Heat in a large skillet over high heat:
1 tablespoon peanut oil
When the oil shimmers, add:
1 1/2 pounds ground pork
Now that I've eaten my weight in berries this season, I've been looking for ways to use them in cooking projects. Of course, there are lots of creative ideas floating around out there, but sometimes simplicity and familiarity are in order--the sort of lackadaisical recipes that are perfect for summer vacations and lazy mornings.
It's easy to forget about blueberry muffins. For me, at least, they were a ubiquitous childhood mainstay. My mother made them often, and she served them warm, split open, with a goodly amount of salted butter spread on the inside. As it should be.
As an adult, my muffin consumption has dropped off quite a bit. I no longer need to be cajoled with sweet offerings to eat my breakfast. But I would argue that muffins have more than earned their keep in the culinary repertoire.
But let's talk for a moment about the misadventure of the modern muffin--far too large, far too sweet, and far too bready. I could go on, but I have a suspicion that you know exactly what I'm talking about. We, however, would never subject you to such a thing as a frankenmuffin. We like to eat reasonable breakfasts that energize and fortify, not ones that sit ponderously in our stomachs for hours to come.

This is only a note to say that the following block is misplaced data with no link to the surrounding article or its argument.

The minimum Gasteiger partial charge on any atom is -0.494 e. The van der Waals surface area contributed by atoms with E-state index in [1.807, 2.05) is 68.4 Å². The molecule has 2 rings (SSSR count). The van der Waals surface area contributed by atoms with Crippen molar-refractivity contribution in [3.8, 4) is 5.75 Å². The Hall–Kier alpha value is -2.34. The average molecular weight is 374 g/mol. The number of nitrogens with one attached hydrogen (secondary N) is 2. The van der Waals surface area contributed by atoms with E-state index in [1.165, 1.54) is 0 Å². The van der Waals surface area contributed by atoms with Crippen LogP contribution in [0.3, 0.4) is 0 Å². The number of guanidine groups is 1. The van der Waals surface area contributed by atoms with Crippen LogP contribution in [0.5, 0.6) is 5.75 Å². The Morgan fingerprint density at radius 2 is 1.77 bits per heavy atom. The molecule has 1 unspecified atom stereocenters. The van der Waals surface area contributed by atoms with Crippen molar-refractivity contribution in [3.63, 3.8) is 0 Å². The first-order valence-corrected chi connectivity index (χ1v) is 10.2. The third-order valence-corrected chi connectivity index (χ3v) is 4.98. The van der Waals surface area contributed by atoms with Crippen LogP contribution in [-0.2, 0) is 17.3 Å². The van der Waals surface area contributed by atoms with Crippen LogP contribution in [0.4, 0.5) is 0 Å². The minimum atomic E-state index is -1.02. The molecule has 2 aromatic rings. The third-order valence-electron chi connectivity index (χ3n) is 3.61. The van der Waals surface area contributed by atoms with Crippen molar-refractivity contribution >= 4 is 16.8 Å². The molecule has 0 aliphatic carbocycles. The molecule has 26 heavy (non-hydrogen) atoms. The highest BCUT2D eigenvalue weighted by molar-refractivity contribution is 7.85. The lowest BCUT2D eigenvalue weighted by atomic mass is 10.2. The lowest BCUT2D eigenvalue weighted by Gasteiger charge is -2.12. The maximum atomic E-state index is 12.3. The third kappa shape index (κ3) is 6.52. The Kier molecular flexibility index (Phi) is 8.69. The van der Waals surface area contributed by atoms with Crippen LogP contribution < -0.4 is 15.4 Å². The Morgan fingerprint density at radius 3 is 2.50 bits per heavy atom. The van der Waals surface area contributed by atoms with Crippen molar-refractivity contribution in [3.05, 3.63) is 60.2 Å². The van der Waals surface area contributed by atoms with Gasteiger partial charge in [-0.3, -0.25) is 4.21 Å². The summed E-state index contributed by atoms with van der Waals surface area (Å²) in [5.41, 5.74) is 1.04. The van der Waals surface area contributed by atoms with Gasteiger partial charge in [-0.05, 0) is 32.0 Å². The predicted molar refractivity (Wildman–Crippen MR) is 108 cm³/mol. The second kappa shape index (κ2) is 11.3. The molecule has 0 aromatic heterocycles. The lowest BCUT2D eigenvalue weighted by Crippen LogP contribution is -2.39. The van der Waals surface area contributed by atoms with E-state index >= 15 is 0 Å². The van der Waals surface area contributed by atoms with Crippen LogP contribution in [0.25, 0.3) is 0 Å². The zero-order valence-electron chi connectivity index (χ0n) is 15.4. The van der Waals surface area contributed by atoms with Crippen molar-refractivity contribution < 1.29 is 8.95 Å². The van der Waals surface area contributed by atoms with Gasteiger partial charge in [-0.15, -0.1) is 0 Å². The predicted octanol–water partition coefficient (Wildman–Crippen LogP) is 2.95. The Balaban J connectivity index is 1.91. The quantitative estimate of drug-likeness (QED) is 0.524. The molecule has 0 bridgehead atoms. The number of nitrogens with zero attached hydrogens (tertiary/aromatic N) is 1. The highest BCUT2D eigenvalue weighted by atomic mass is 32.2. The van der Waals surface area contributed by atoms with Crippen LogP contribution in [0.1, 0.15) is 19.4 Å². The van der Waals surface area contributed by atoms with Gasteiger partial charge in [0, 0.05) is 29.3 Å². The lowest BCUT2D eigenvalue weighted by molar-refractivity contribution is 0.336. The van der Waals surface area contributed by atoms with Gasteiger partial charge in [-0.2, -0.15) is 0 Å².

These blueberry muffins are stone simple. We use a blend of flour and cornmeal for flavor and texture (yellow cornmeal gives these muffins a sunny disposition), some grated lemon zest, and just enough sugar. You can use butter for these, but I love using extra virgin olive oil. I also top mine with turbinado sugar, but you can use cinnamon sugar, vanilla sugar, or nothing at all. You might also consider using half blueberries and half chopped peaches or doing a berry medley.
Preheat the oven to 400°F. Grease a standard 12-muffin pan or line with paper liners. I don't like to buy paper muffin liners, so I simply cut parchment paper into squares that fit my muffin tins, crumple the squares to make them easier to manipulate, and tuck them into the tins.
Whisk together in a large bowl:
1 1/4 cups yellow or white cornmeal, preferably stone-ground
3/4 cup all-purpose flour
2 1/2 teaspoons baking powder
1/3 cup sugar
1 1/4 teaspoons kosher salt
2 large eggs
3 tablespoons melted butter, vegetable oil, or olive oil
1 cup milk
Grated zest of one lemon
1 tablespoon fresh lemon juice
1 teaspoon vanilla
Combine with a few rapid strokes. Stir in:
1 1/2 cups fresh or frozen blueberries
Divide the batter among the muffin cups. Sprinkle on top:
(Turbinado sugar, cinnamon sugar, or vanilla sugar)
Bake until a toothpick inserted in 1 or 2 of the muffins comes out clean (test the ones in the middle of the muffin tin, as these tend to take a little longer), about 17 to 20 minutes. Let cool for 2 to 3 minutes before removing from the pan. If not serving hot, let cool on a rack. Serve as soon as possible, preferably within a few hours of baking.